The district court treated the plaintiff's motion for reconsideration as involving only one of the plaintiff's complaints (Civil Action 88-AR-0961-M, the complaint alleging violations of the ADEA and section 1983), and it deemed the plaintiff to have abandoned her Title VII claim (Civil Action 88-AR-1502-M). The court noted that the Waldrop affidavits did not support a claim of age discrimination, and therefore summarily dismissed their importance. The court appears to have overlooked that Civil Action 88-AR-0961-M also involved a claim of sex discrimination, and therefore the direct evidence of sex discrimination asserted in the Waldrop affidavits is clearly relevant to that action. Moreover, it was clear from the content of the plaintiff's motion to reconsider that she was referring to all three claims of discrimination contained in the consolidated action. The district court, therefore, should not have deemed the plaintiff to have abandoned her Title VII claim
In Grigsby, we declined to reverse because Grigsby failed to object to the simultaneous submission schedule and failed to request permission to submit additional evidence of pretext to rebut defendant's evidence, and because Grigsby never even alleged that she had any relevant additional evidence. 821 F.2d at 594
Title VII provides, in relevant part:
(a) It shall be an unlawful employment practice for an employer--
(1) to fail or refuse to hire or to discharge any individual, or otherwise to discriminate against any individual with respect to his compensation, terms, conditions, or privileges of employment, because of such individual's race, color, religion, sex, or national origin....
42 U.S.C. Sec. 2000e-2 (1981).
The ADEA provides:
(a) It shall be unlawful for an employer--
(1) to fail or refuse to hire or to discharge an individual or otherwise discriminate against any individual with respect to his compensation, terms, conditions, or privileges of employment, because of such individual's age....
29 U.S.C. Sec. 621, et seq.
Section 1983 states:
Every person who, under color of any statute, ordinance, regulation, custom, or usage, of any State or Territory or the District of Columbia, subjects, or causes to be subjected, any citizen of the United States or other person within the jurisdiction thereof to the deprivation of any rights, privileges, or immunities secured by the Constitution and laws, shall be liable to the party injured....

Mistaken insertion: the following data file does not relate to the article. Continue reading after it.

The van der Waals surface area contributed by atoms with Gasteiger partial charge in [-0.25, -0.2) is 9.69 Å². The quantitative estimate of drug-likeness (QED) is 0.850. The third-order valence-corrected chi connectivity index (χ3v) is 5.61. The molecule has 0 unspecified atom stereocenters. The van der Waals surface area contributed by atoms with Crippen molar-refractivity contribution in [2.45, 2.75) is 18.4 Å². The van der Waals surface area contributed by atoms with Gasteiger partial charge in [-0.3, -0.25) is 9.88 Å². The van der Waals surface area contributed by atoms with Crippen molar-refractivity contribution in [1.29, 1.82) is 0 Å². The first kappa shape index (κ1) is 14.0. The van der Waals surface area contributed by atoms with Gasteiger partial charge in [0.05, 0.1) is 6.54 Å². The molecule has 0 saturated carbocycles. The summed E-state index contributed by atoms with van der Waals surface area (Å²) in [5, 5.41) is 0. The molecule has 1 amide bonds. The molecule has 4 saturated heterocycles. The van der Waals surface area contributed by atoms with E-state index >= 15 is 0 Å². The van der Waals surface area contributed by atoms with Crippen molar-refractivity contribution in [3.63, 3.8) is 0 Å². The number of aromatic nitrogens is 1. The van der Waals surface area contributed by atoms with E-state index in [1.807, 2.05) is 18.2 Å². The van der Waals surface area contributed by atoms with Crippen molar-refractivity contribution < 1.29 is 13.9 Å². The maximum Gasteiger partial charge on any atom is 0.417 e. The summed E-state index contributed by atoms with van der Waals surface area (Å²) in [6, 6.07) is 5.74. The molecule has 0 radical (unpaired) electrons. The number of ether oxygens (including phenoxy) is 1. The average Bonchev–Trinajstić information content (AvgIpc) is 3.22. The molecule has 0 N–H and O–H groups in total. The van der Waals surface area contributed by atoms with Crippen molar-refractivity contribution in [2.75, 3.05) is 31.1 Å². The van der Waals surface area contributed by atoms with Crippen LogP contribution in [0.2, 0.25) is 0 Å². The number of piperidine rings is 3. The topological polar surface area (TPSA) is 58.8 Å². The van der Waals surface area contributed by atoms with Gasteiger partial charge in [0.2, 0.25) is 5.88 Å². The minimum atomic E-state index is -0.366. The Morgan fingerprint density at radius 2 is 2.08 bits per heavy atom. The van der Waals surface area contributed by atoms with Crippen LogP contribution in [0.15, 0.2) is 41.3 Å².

42 U.S.C. Sec. 1983 (1981).
The analysis set forth by the Supreme Court for use in Title VII cases involving claims of intentional discrimination has been adopted by this court for discrimination cases arising under the ADEA, Grigsby v. Reynolds Metals Co., 821 F.2d 590, 594 (11th Cir.1987) (McDonnell Douglas approach adopted for ADEA cases), and under section 1983, Lee v. Russell County Bd. of Educ., 684 F.2d 769, 773 (11th Cir.1982) (McDonnell Douglas approach adopted for section 1983 cases involving discrimination)
Defendants argue that Howard's alleged statement was not made in the context of hiring someone to fill this particular position, and therefore it is not direct evidence of discrimination against this plaintiff. Defendants' argument overlooks the fact that Howard's statement evidences an intent to refuse to hire females for an entire class of positions, and that the job of Director of Economic Development was one of those positions. It is contrary to the evidence and to common sense to suggest that Howard intended his statement to mean that "no woman would be named to a B schedule job," except for the Director of Economic Development position. Although stray comments in the workplace may not constitute direct evidence of discriminatory motive, see Price Waterhouse, --- U.S. at ----, 109 S.Ct. at 1804 (O'Connor, J., concurring), the statement at issue in this case was directly related to the employer's hiring decisions involving the kind of position for which the plaintiff applied. Moreover, this court has held that direct evidence of the decisionmaker's discriminatory motive regarding one employment decision may be used as evidence of that decisionmaker's discriminatory motive in making a similar employment decision. See EEOC v. Alton Packaging Corp., at 924 n. 6 (racially discriminatory statements made in the context of hiring employees constituted direct evidence of discriminatory decisions in promoting employees because there was no reason to think that the negative racial attitudes evidenced by the statements affected only hiring, and not promotion, decisions). We conclude, therefore, that defendants' argument has no merit
Dr. Howard's affidavit contains only conclusory assertions: "He [the successful applicant] had extensive industrial work experience, which I felt was extremely important for the position.... She [plaintiff] did have some business background and experience, but that did not and does not equate to industrial work experience." The defendants do not explain why, considering the emphasis placed on business as well as heavy industry in the articulated job responsibilities, work experience in heavy industry is more important than experience in other businesses